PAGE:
Dr. William J. Keller
Many of us complain that our days are filled with excessive demands to work more, yet
we don’t have enough energy to meet those demands. For this reason, many people are
searching for natural “fuel” that will solve this energy crisis. We seek an energyboosting product to give us mental alertness, the ability to stay awake, and that will
help us acquire the physical and mental stamina to address and complete the job at
Many consumers like canned energy drinks and related, highly-caffeinated products,
but a large contingent also feel these caffeinated drinks are not healthful. In reality,
caffeine—a major ingredient in energy drinks—is not as bad as some make it out to be.
Like any supplement ingredient, caffeine can cause negative, harmful effects in certain
sensitive individuals and/or when excessive amounts are consumed. But in moderation,
caffeine can improve physical performance and significantly enhance the mental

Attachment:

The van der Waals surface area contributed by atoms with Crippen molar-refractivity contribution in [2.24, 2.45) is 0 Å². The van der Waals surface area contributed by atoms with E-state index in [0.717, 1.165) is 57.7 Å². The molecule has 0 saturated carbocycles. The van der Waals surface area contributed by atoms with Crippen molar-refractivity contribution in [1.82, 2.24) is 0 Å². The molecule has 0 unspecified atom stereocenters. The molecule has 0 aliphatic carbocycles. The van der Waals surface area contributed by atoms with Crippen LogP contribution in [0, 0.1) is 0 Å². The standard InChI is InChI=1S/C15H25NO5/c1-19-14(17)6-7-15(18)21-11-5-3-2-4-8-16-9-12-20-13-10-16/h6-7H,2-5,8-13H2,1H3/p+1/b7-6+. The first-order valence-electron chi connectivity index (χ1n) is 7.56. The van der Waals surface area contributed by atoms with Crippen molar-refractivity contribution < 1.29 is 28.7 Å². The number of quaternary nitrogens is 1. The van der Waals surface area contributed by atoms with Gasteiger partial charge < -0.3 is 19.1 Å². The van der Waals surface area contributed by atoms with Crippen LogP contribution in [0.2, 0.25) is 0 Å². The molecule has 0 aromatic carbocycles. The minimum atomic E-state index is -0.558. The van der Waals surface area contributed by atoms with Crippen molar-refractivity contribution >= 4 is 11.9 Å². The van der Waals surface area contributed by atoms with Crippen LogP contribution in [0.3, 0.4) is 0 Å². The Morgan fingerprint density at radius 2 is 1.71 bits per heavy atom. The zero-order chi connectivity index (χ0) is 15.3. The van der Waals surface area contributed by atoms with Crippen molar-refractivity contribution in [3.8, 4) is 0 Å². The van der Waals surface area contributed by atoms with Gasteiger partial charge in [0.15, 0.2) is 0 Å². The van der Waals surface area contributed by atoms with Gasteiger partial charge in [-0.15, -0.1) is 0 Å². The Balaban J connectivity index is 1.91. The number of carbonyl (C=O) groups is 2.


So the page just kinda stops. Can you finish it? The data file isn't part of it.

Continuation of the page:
performance parameters of concentration and memory. A large portion of our
population desires greater energy, but caffeine can make certain individuals feel
nauseated or jittery.
Another popular source of energy is green tea, which naturally contains caffeine and
the amino acid theanine. Theanine induces mental and physical relaxation without
drowsiness. With this combination of actives, green tea provides energetic wellbeing
without the jitters.
Citrus aurantium (bitter orange) contains synephrine, an active that will induce weight
loss through thermogenesis. Bitter orange and synephrine are also often found in
energy-promoting formulations because of their stimulant activity. Caffeine and
synephrine definitely boost the feeling of energy because they both stimulate the central
nervous system (CNS).
Coenzyme Q10 (Co-Q10) provides energy at the cellular level due to its key role in
adenosine triphosphate (ATP) production within the mitochondria. You will sometimes
see ATP referred to as the cellular energy currency. In other words, every human cell
contains varying numbers of mitochondria and these so-called cellular power plants
require Co-Q10 for their energy-producing operation.D-Ribose, a pentose sugar, is also critical to cellular energetics because of its
incorporation into the ATP chemical structure. Ribose facilitates the formation of the